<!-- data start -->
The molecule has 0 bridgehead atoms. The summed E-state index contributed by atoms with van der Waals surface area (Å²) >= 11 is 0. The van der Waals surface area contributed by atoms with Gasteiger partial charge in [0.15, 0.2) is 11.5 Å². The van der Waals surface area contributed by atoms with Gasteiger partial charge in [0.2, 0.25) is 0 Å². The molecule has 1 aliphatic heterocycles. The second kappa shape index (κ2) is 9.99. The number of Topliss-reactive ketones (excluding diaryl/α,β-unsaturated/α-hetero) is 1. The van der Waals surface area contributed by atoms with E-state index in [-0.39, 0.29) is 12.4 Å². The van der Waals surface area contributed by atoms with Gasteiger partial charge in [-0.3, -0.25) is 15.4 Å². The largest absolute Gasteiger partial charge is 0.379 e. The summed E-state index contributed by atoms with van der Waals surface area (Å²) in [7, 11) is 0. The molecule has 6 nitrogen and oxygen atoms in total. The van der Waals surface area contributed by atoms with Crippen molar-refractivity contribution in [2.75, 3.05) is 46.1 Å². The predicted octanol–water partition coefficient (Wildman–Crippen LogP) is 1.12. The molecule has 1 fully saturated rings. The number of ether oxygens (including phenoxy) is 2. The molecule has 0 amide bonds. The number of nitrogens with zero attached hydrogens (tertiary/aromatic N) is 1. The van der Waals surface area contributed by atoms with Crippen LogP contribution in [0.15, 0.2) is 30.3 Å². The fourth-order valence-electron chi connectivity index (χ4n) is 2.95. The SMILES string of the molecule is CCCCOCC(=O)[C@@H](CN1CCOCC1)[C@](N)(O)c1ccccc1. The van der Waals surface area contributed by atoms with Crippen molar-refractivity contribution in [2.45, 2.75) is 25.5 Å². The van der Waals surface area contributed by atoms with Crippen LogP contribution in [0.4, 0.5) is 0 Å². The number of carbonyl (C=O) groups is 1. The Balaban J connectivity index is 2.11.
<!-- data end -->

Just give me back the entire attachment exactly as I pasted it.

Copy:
The molecule has 0 bridgehead atoms. The summed E-state index contributed by atoms with van der Waals surface area (Å²) >= 11 is 0. The van der Waals surface area contributed by atoms with Gasteiger partial charge in [0.15, 0.2) is 11.5 Å². The van der Waals surface area contributed by atoms with Gasteiger partial charge in [0.2, 0.25) is 0 Å². The molecule has 1 aliphatic heterocycles. The second kappa shape index (κ2) is 9.99. The number of Topliss-reactive ketones (excluding diaryl/α,β-unsaturated/α-hetero) is 1. The van der Waals surface area contributed by atoms with E-state index in [-0.39, 0.29) is 12.4 Å². The van der Waals surface area contributed by atoms with Gasteiger partial charge in [-0.3, -0.25) is 15.4 Å². The largest absolute Gasteiger partial charge is 0.379 e. The summed E-state index contributed by atoms with van der Waals surface area (Å²) in [7, 11) is 0. The molecule has 6 nitrogen and oxygen atoms in total. The van der Waals surface area contributed by atoms with Crippen molar-refractivity contribution in [2.75, 3.05) is 46.1 Å². The predicted octanol–water partition coefficient (Wildman–Crippen LogP) is 1.12. The molecule has 1 fully saturated rings. The number of ether oxygens (including phenoxy) is 2. The molecule has 0 amide bonds. The number of nitrogens with zero attached hydrogens (tertiary/aromatic N) is 1. The van der Waals surface area contributed by atoms with Crippen LogP contribution in [0.15, 0.2) is 30.3 Å². The fourth-order valence-electron chi connectivity index (χ4n) is 2.95. The SMILES string of the molecule is CCCCOCC(=O)[C@@H](CN1CCOCC1)[C@](N)(O)c1ccccc1. The van der Waals surface area contributed by atoms with Crippen molar-refractivity contribution in [2.45, 2.75) is 25.5 Å². The van der Waals surface area contributed by atoms with Crippen LogP contribution in [0.4, 0.5) is 0 Å². The number of carbonyl (C=O) groups is 1. The Balaban J connectivity index is 2.11.